By Sarah Brown
Laura Rutherford personifies wholesome American agriculture: the mother of three young boys, a marathoner, and a ninth generation farmer, she and her husband, Roy, farm sugarbeets near Grafton in North Dakota’s Red River Valley.
She’s also an Internet savvy blogger bent on boosting the public’s perception of biotechnology.
“I’m really concerned about the amount of misinformation about biotechnology and farming and agriculture in general,” Rutherford said. “Less than 2 percent of the American population is involved in farming and agriculture, so the average person is so far removed from the farm that when they read stuff on social media and on the Internet they really can’t tell what’s true.”
Rutherford is one of more than a dozen farm women nationwide who comprise The Biotech Spokeswomen, an informal information campaign to promote biotechnology in the sugarbeet industry. Under fire from activists who decry the ethical, environmental and consumer health aspects of the new technology, the industry has long fought back, battling state and federal labeling laws and bolstering public education.
Now the fight’s wired.
On blogs, in Twitter links, and in Facebook posts, likes and shares, farm women are defending the reputation of their livelihood: the Roundup Ready genetically modified sugarbeets that make up 99 percent of the U.S. crop and over half the sugar produced in this country.
The Biotech Spokeswomen use viral social marketing, much the same way anti-GMO advocates have for years. Using pre-existing social networks and other technologies to promote the virtues of biotechnology, the process is analogous to the spread of viruses, hence the name.
In addition to using the Internet and mobile networks, the spokeswomen give presentations, interviews and converse knowledgeably with friends and associates.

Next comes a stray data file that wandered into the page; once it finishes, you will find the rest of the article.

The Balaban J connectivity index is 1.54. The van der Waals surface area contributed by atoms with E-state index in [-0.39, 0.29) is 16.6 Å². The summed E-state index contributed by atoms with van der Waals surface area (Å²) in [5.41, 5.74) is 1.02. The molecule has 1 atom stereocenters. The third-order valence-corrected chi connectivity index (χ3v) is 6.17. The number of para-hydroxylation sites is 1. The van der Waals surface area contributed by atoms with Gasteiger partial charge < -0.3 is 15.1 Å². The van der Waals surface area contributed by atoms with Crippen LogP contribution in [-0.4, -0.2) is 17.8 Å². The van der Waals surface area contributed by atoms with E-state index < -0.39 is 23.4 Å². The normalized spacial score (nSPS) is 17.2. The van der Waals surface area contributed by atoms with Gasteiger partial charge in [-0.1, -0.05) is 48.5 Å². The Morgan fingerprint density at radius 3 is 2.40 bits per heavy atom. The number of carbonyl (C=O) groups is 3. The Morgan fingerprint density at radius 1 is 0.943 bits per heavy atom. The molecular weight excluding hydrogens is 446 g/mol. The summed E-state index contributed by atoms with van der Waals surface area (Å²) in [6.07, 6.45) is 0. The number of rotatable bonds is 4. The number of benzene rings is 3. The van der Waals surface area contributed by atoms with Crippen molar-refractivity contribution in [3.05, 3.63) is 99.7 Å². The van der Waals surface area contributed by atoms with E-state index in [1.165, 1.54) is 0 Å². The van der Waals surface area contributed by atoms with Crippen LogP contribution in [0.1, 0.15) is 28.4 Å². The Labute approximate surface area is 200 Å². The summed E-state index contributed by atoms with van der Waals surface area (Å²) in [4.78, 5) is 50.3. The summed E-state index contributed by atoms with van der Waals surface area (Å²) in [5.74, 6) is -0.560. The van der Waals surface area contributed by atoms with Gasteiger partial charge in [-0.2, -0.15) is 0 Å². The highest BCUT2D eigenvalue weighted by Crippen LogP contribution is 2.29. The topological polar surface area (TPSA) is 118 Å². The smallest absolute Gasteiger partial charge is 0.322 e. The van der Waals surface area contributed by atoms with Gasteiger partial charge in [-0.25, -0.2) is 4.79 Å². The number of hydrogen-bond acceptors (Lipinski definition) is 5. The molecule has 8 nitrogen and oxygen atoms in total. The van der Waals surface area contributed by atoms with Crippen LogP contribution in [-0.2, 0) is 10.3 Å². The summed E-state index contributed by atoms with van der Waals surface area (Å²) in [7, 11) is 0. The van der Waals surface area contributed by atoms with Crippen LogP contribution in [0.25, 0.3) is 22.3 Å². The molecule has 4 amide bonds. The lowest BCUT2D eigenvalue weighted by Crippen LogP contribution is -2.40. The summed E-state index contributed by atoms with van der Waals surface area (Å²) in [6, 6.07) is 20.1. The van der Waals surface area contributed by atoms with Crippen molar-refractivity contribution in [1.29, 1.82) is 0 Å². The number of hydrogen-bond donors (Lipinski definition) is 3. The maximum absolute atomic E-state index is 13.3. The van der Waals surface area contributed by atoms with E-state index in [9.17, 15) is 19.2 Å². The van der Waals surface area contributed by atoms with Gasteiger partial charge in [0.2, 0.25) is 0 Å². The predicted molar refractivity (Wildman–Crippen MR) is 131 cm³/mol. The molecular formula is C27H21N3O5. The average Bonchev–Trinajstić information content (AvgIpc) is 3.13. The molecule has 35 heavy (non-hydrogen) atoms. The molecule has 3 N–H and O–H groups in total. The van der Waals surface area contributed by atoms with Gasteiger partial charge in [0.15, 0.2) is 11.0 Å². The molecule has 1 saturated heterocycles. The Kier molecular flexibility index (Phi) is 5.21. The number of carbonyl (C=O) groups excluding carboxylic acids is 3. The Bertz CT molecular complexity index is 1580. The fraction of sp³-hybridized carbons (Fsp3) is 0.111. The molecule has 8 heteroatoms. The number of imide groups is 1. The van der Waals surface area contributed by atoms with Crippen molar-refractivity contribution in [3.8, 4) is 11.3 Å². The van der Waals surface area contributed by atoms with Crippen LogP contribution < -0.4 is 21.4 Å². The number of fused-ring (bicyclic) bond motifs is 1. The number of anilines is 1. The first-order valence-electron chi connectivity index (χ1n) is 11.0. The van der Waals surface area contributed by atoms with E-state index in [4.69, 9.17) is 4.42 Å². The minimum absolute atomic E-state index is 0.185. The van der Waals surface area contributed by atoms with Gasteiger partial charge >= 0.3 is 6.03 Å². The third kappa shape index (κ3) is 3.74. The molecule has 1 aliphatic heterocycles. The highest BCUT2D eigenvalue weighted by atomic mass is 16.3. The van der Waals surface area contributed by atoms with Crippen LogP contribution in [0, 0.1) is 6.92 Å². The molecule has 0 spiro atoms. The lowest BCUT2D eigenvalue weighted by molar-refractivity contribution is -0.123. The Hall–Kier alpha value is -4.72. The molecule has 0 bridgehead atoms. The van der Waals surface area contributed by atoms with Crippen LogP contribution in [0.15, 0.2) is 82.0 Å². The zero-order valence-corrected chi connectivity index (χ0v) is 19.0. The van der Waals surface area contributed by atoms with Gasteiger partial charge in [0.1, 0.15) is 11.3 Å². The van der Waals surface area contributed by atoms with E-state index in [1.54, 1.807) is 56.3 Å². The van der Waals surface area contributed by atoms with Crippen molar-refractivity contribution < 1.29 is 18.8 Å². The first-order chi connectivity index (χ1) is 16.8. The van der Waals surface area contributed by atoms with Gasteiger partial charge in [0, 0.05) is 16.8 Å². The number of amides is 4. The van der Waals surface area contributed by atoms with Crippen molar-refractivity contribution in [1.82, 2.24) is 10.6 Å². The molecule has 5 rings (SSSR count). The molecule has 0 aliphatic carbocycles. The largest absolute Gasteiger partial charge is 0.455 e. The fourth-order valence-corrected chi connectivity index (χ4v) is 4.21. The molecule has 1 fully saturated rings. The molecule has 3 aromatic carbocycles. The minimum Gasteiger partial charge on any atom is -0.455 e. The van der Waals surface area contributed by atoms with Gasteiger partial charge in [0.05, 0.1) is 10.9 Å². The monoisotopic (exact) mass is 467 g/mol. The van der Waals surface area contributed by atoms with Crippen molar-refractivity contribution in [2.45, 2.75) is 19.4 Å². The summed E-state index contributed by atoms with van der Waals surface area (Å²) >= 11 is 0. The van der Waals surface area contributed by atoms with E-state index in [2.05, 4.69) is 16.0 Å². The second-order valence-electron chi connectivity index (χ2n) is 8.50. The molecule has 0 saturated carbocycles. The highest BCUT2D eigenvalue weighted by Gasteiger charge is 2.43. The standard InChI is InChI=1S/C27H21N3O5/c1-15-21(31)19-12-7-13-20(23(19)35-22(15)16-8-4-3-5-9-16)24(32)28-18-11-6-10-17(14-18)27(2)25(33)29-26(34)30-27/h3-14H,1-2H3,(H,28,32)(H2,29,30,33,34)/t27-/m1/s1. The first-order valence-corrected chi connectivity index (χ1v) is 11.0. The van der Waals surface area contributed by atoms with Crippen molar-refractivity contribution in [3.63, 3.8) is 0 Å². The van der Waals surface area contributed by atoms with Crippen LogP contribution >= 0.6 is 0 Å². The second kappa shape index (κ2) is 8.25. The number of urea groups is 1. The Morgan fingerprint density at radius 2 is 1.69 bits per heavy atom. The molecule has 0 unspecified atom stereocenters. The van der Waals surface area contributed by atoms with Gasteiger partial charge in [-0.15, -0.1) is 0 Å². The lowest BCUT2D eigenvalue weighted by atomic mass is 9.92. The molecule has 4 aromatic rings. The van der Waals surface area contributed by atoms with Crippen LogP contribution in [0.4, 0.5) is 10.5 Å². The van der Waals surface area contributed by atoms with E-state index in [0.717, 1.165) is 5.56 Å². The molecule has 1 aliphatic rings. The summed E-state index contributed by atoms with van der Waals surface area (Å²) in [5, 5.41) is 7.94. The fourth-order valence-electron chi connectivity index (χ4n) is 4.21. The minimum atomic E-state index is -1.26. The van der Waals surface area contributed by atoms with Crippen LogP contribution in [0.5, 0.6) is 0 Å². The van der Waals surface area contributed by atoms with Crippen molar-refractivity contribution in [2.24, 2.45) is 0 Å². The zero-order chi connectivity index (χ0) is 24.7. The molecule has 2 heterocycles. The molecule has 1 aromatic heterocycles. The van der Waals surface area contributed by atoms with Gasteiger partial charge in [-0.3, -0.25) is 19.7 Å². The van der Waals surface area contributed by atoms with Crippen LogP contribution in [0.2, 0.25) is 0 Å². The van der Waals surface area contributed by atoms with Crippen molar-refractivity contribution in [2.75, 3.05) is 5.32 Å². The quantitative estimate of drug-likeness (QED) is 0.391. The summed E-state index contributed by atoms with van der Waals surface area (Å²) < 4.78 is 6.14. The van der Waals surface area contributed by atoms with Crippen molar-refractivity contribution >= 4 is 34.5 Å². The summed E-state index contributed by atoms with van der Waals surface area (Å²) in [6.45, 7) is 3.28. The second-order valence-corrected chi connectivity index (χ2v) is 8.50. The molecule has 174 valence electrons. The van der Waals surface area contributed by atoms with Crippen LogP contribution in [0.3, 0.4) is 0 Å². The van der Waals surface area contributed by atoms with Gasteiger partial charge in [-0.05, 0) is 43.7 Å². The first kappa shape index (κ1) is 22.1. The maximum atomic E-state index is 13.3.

The point is it’s personal.
The 18 spokeswomen are volunteers. Their expenses are reimbursed by local growers’ associations and cooperatives, and, last September, they toured Monsanto’s breeding facility in St. Louis, Mo., where they also received social media training.
“We went to Monsanto to see the technology for ourselves,” Rutherford said. “If we are going to talk to women about it, we wanted to see it firsthand, understand it and ask questions about it.”
Monsanto licenses the Roundup Ready trait to sugarbeet seed companies and manufactures the Roundup brand agricultural herbicides farmers use to control weeds. Deregulated in 2005, Roundup Ready sugarbeets were able to capture 95 percent of the domestic market by 2009, making it the fastest-adopted genetically modified crop in history.
Rutherford’s interest in publicly endorsing biotechnology grew out of a Rural Leadership North Dakota (RLND) project. Together with Luther Markwart, executive vice president of the American Sugarbeet Growers Association, she came up with the idea: “To get women growers involved in trying to tell the story about sugarbeets and the farm and biotechnology and what it is and what it’s not.”
Rutherford, 35, launched her pro-biotech blog “The Sweet Truth” last year and has seen her traffic increase from farmers she knows, to farmers nationwide and now to the general public. There, she seeks to address what she calls the “misinformation” disseminated by “activists.”